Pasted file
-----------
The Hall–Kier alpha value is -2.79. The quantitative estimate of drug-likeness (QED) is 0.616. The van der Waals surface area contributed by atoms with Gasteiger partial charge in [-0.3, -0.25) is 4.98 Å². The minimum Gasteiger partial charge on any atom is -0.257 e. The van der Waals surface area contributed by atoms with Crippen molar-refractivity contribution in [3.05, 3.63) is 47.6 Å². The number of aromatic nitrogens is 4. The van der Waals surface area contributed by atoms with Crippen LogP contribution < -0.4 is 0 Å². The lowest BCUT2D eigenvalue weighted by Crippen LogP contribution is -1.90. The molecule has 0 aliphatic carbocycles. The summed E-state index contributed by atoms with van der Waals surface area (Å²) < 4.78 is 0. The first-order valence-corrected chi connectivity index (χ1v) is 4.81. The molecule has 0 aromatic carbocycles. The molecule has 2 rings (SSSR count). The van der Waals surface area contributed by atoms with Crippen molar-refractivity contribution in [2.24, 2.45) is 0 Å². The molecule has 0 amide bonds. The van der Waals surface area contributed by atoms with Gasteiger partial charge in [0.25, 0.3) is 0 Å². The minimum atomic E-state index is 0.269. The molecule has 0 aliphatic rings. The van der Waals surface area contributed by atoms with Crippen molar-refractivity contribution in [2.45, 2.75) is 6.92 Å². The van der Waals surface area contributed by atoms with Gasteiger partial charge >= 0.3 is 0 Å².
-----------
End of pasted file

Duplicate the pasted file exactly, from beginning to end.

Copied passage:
The Hall–Kier alpha value is -2.79. The quantitative estimate of drug-likeness (QED) is 0.616. The van der Waals surface area contributed by atoms with Gasteiger partial charge in [-0.3, -0.25) is 4.98 Å². The minimum Gasteiger partial charge on any atom is -0.257 e. The van der Waals surface area contributed by atoms with Crippen molar-refractivity contribution in [3.05, 3.63) is 47.6 Å². The number of aromatic nitrogens is 4. The van der Waals surface area contributed by atoms with Crippen LogP contribution < -0.4 is 0 Å². The lowest BCUT2D eigenvalue weighted by Crippen LogP contribution is -1.90. The molecule has 0 aliphatic carbocycles. The summed E-state index contributed by atoms with van der Waals surface area (Å²) < 4.78 is 0. The first-order valence-corrected chi connectivity index (χ1v) is 4.81. The molecule has 0 aromatic carbocycles. The molecule has 2 rings (SSSR count). The van der Waals surface area contributed by atoms with Crippen molar-refractivity contribution in [2.24, 2.45) is 0 Å². The molecule has 0 amide bonds. The van der Waals surface area contributed by atoms with Gasteiger partial charge in [0.25, 0.3) is 0 Å². The minimum atomic E-state index is 0.269. The molecule has 0 aliphatic rings. The van der Waals surface area contributed by atoms with Crippen molar-refractivity contribution in [2.45, 2.75) is 6.92 Å². The van der Waals surface area contributed by atoms with Gasteiger partial charge >= 0.3 is 0 Å².